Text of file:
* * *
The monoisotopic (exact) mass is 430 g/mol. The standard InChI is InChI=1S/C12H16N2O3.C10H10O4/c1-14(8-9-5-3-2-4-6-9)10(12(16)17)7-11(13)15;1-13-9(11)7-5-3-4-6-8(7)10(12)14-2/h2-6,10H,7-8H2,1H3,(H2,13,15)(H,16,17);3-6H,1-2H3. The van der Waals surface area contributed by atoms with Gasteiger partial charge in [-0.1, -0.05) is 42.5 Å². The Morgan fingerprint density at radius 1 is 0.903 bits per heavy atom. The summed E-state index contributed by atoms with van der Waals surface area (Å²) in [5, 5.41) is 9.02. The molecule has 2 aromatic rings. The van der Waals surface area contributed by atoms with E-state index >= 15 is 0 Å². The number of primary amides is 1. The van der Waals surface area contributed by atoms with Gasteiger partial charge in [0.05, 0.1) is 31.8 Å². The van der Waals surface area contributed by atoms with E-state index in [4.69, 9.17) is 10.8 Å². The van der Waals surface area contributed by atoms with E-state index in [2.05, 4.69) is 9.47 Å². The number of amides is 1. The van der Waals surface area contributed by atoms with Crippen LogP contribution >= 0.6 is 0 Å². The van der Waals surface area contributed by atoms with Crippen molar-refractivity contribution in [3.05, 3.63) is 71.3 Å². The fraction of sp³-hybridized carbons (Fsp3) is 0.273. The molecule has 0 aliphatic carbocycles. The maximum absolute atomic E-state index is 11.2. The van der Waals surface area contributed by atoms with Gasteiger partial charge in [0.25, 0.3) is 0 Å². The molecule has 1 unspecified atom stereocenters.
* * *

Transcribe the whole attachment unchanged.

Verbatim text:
The monoisotopic (exact) mass is 430 g/mol. The standard InChI is InChI=1S/C12H16N2O3.C10H10O4/c1-14(8-9-5-3-2-4-6-9)10(12(16)17)7-11(13)15;1-13-9(11)7-5-3-4-6-8(7)10(12)14-2/h2-6,10H,7-8H2,1H3,(H2,13,15)(H,16,17);3-6H,1-2H3. The van der Waals surface area contributed by atoms with Gasteiger partial charge in [-0.1, -0.05) is 42.5 Å². The Morgan fingerprint density at radius 1 is 0.903 bits per heavy atom. The summed E-state index contributed by atoms with van der Waals surface area (Å²) in [5, 5.41) is 9.02. The molecule has 2 aromatic rings. The van der Waals surface area contributed by atoms with E-state index >= 15 is 0 Å². The number of primary amides is 1. The van der Waals surface area contributed by atoms with Gasteiger partial charge in [0.05, 0.1) is 31.8 Å². The van der Waals surface area contributed by atoms with E-state index in [4.69, 9.17) is 10.8 Å². The van der Waals surface area contributed by atoms with E-state index in [2.05, 4.69) is 9.47 Å². The number of amides is 1. The van der Waals surface area contributed by atoms with Crippen LogP contribution >= 0.6 is 0 Å². The van der Waals surface area contributed by atoms with Crippen molar-refractivity contribution in [3.05, 3.63) is 71.3 Å². The fraction of sp³-hybridized carbons (Fsp3) is 0.273. The molecule has 0 aliphatic carbocycles. The maximum absolute atomic E-state index is 11.2. The van der Waals surface area contributed by atoms with Gasteiger partial charge in [0.25, 0.3) is 0 Å². The molecule has 1 unspecified atom stereocenters.